One of the topics I disagree with my right leaning Christian brethren on when it comes to political matters is the role of morality when it comes to making laws. The older I get the more libertarian I get (if I understand the way they approach laws). We shouldn’t need the government to make rules about every little thing. Sadly, we make them anyway. In the making of them we are informed by our various moral beliefs. That’s something that’s probably unavoidable, even if we did want to avoid them.
Conservatively political Christians, it seems to me, want the laws of our land to reflect the Biblical codes. This is problematic for a number of reasons. First, you have to decide which Biblical laws should apply to our current society. The law that many of them wish to enact is making abortion illegal across the board. Life is sacred and it begins at conception (a view that’s apparently new to the evangelical community it seems). The problem is, that isn’t a biblical law per se. I don’t recall anything in the Bible saying that you shouldn’t abort your child. Now there is a payment that you would have to make if a child were killed in its mother’s womb in an act of violence. There are also a whole host of cases in which God commanded babies and pregnant women to be killed. But, they say, life is sacred and the taking of life, especially an innocent life, is immoral. Let’s accept that as a given for the moment.
As I have often said, if you want to make abortion illegal because it’s not biblically moral, then you have to wonder about making it legal to say, stone our children. That’s perfectly moral in the society of the Old Testament. As one of those Conservative Christians pointed out, we don’t live in Old Testament times and aren’t subject to their laws, so the stoning thing is off the table. The argument, it would seem, is more about reflecting God’s character in our laws than about any specific law. I suppose that’s an okay argument. The God I believe in loves the world and everyone in it. So I think that our law should reflect that. I think if you love someone then the law should allow you to marry that person. Because marriage is a contract that relationship should be entered into only by those able to legally enter into contracts, but otherwise we should stay out of it. But that means homosexuals can marry and that’s against the Bible!
Well let’s look at marriages in the Bible. We have a whole host of interesting marriages. We’ve got people marrying their relatives. We have numerous polygamist marriages. Then there’s that whole notion of woman as chattel. I’m pretty sure there are instances where people of what would now be considered unmarriageable ages get hitched. How old was Mary? Of course most of that is in the Old Testament. Paul is pretty anti-marriage. He seems to think that it’s better if we all just do what he did, stay single and spread the Gospel. If that proves too much for our heated loins to handle, then we should get married. So don’t get married for love’s sake, get married for appropriate sexual release. Jesus, so far as we know, didn’t get married. The apostles left any relationships they had and went on the road. I won’t say that there aren’t plenty of good words in the New Testament about marriage that I apply to my own. There are. Thing is, marriage as it’s displayed in the Bible is at best an argument for how believers are supposed to act when they’re in union. Treat each other with respect. Love sacrificially. If you can’t handle more than one wife, don’t marry more than one woman. None of that can really be legislated though. So why should we get so caught up in codifying modern marriages after a set of ancient traditions that most people now would find untenable? If you believe that the Bible has the perfect blueprint for marriage then by all means, live it!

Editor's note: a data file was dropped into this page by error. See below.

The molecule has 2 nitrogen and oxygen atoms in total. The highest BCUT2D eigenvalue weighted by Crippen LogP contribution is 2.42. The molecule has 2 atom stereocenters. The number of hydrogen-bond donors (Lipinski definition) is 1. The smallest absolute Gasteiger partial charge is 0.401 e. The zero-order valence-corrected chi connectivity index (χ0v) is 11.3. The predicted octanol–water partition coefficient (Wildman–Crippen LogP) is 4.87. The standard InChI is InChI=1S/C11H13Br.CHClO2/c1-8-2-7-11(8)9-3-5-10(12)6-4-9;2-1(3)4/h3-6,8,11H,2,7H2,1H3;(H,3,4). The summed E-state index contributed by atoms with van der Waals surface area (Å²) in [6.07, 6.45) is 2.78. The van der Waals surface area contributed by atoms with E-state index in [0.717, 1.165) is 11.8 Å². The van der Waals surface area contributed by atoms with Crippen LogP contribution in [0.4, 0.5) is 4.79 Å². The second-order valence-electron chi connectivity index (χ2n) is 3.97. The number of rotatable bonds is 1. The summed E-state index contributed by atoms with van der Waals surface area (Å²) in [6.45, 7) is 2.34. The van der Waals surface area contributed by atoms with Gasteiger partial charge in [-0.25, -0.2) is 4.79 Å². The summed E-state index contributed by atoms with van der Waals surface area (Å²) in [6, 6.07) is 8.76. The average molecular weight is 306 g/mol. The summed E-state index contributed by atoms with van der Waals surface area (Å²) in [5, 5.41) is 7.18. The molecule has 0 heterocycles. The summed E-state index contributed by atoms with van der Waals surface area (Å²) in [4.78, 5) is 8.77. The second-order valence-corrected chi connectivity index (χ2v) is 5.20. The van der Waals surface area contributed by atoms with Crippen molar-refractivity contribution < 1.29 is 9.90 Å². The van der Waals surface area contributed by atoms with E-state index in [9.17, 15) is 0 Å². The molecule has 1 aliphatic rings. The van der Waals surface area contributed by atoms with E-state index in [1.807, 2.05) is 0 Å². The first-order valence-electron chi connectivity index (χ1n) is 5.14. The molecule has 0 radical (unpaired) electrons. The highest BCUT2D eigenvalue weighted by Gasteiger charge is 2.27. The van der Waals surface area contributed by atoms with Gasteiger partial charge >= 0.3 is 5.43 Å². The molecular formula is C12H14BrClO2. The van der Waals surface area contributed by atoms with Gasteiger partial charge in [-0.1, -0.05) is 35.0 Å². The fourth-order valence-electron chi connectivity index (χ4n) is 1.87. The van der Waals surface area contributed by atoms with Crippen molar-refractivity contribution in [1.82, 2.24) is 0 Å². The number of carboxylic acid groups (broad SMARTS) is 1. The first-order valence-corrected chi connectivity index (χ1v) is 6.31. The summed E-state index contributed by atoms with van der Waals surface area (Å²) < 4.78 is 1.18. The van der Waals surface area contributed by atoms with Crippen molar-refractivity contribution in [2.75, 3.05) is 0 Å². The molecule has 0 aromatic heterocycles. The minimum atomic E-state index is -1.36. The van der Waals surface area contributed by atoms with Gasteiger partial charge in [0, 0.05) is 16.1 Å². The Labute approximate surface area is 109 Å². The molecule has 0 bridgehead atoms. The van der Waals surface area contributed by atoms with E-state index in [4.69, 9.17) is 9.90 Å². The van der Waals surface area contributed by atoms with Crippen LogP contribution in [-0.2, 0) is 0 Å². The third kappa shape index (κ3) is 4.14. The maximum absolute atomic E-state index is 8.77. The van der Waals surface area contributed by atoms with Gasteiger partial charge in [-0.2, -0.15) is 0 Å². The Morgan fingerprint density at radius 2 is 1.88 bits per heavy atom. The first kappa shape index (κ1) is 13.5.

If you want to use the ten commandments as the basis for modern law (as some would argue that we already do) that seems to be harmless enough. I mean it’s got don’t kill, don’t lie, don’t steal. Those are all excellent things not to do. We can most of us agree that making laws around that is okay. Then it begins to become problematic. Should we still have blue laws where business aren’t allowed to operate on a Saturday/Sunday (depending on how you feel about the Sabbath and where it falls)? Or should that be left to individuals? Should we let that Indian restaurant down the block have their little shrine to Ganesha? Or should that be illegal? Should it be illegal to disrespect your Mom and Dad? I don’t think we can codify those things.
Jesus said that all of the law and prophets boil down to two things: love your God and love your neighbor. I can totally get behind that. What I can’t abide is making laws requiring us to do either. Those are things that need to be left up to the individual. You can’t build that into law, except for maybe the last one and only then in the crudest/broadest strokes. You can provide for and protect your neighbor and those sentiments certainly have their place in our legal system. It isn’t unique to Christianity though. People of all backgrounds and traditions have come together to figure out how to make that happen and we’re still trying. That’s what a democracy is.
So, I’ve said my piece for now. What place do you think God’s law has in our modern day legal system? Any? A lot? None? Sound off!